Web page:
11.25 The Use Of Antisocial Behaviour Orders (ASBOs)

ASBOs were introduced by section 19 of Crime and Disorder Act 1998 and came into effect in April 1999. They are preventative orders designed to protect individuals from further anti-social behaviour that causes or is likely to cause alarm or distress. Breach of an order is a criminal offence punishable by a fine or imprisonment (up to 5 years on indictment). Local authorities and registered social landlords, in consultation with the police, can apply for ASBOs.

The 1998 Act was amended by changes in the Criminal Justice (Scotland) Act 2003. The 2003 Act introduced interim ASBOs and extended the power to apply to Registered Social Landlords (These provisions commenced on 27 June 2003). The interim order provides more immediate protection to individuals and families from anti-social behaviour. Security of tenure is not affected by an interim ASBO.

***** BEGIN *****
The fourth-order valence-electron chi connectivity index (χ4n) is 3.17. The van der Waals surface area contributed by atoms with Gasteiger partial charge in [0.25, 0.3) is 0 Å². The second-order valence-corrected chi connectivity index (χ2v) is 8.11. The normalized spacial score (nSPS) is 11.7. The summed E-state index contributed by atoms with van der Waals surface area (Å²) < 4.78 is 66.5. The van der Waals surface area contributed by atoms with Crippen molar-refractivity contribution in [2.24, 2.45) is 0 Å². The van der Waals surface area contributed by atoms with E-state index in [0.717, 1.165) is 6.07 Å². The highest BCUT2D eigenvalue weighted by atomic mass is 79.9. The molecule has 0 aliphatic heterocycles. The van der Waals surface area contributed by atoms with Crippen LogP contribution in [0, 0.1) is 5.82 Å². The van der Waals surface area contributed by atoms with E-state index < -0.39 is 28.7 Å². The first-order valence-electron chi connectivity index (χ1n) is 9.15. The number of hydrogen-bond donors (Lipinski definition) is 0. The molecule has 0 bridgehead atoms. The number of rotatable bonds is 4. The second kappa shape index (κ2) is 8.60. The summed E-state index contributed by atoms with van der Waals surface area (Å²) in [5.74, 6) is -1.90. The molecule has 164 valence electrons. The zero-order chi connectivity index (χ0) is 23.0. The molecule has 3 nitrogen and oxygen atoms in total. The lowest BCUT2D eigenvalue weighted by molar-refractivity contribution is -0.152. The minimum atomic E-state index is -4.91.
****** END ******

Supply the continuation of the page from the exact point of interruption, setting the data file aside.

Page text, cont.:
It is for the courts to decide whether the conditions for granting an ASBO are satisfied. There is nothing to prevent authorities making an application for an ASBO in relation to circumstances connected with prostitution if they are satisfied the conditions for granting an ASBO would be satisfied and that they have sufficient evidence to justify the case. An ASBO could be sought in respect of the behaviour of the woman or the man in the transaction.